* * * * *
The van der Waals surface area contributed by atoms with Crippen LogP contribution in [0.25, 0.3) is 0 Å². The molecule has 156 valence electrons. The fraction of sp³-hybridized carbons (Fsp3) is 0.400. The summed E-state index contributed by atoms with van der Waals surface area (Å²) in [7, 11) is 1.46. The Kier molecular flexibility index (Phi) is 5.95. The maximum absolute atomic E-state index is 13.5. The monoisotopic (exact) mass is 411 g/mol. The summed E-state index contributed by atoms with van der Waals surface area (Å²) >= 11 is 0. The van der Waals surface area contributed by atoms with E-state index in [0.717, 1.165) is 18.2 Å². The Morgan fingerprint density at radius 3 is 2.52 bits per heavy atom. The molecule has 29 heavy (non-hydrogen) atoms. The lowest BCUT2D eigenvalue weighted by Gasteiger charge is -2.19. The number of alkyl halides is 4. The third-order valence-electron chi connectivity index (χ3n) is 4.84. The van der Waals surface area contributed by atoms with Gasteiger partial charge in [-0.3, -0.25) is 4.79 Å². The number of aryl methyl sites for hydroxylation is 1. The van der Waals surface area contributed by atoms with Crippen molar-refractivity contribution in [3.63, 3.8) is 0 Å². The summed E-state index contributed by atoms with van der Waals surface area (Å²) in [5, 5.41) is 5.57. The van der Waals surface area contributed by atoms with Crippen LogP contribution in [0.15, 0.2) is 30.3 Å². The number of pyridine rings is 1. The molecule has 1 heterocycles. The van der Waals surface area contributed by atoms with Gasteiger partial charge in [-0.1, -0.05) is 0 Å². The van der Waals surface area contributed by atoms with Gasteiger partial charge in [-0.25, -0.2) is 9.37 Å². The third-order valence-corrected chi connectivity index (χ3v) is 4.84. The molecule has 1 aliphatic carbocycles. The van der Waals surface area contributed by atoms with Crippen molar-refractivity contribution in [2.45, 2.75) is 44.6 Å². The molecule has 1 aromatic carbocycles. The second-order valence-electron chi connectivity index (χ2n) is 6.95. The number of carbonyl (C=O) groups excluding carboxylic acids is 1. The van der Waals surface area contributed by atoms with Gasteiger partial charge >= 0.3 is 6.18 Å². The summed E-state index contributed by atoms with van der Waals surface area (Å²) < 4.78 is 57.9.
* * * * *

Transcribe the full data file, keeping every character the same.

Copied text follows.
The van der Waals surface area contributed by atoms with Crippen LogP contribution in [0.25, 0.3) is 0 Å². The molecule has 156 valence electrons. The fraction of sp³-hybridized carbons (Fsp3) is 0.400. The summed E-state index contributed by atoms with van der Waals surface area (Å²) in [7, 11) is 1.46. The Kier molecular flexibility index (Phi) is 5.95. The maximum absolute atomic E-state index is 13.5. The monoisotopic (exact) mass is 411 g/mol. The summed E-state index contributed by atoms with van der Waals surface area (Å²) >= 11 is 0. The van der Waals surface area contributed by atoms with E-state index in [0.717, 1.165) is 18.2 Å². The Morgan fingerprint density at radius 3 is 2.52 bits per heavy atom. The molecule has 29 heavy (non-hydrogen) atoms. The lowest BCUT2D eigenvalue weighted by Gasteiger charge is -2.19. The number of alkyl halides is 4. The third-order valence-electron chi connectivity index (χ3n) is 4.84. The van der Waals surface area contributed by atoms with Gasteiger partial charge in [-0.3, -0.25) is 4.79 Å². The number of aryl methyl sites for hydroxylation is 1. The van der Waals surface area contributed by atoms with Crippen molar-refractivity contribution in [3.63, 3.8) is 0 Å². The summed E-state index contributed by atoms with van der Waals surface area (Å²) in [5, 5.41) is 5.57. The van der Waals surface area contributed by atoms with Crippen LogP contribution in [0.15, 0.2) is 30.3 Å². The number of pyridine rings is 1. The molecule has 1 heterocycles. The van der Waals surface area contributed by atoms with Gasteiger partial charge in [-0.1, -0.05) is 0 Å². The van der Waals surface area contributed by atoms with Gasteiger partial charge in [-0.25, -0.2) is 9.37 Å². The third-order valence-corrected chi connectivity index (χ3v) is 4.84. The molecule has 1 aliphatic carbocycles. The van der Waals surface area contributed by atoms with Crippen molar-refractivity contribution in [2.45, 2.75) is 44.6 Å². The molecule has 1 aromatic carbocycles. The second-order valence-electron chi connectivity index (χ2n) is 6.95. The number of carbonyl (C=O) groups excluding carboxylic acids is 1. The van der Waals surface area contributed by atoms with Gasteiger partial charge >= 0.3 is 6.18 Å². The summed E-state index contributed by atoms with van der Waals surface area (Å²) < 4.78 is 57.9.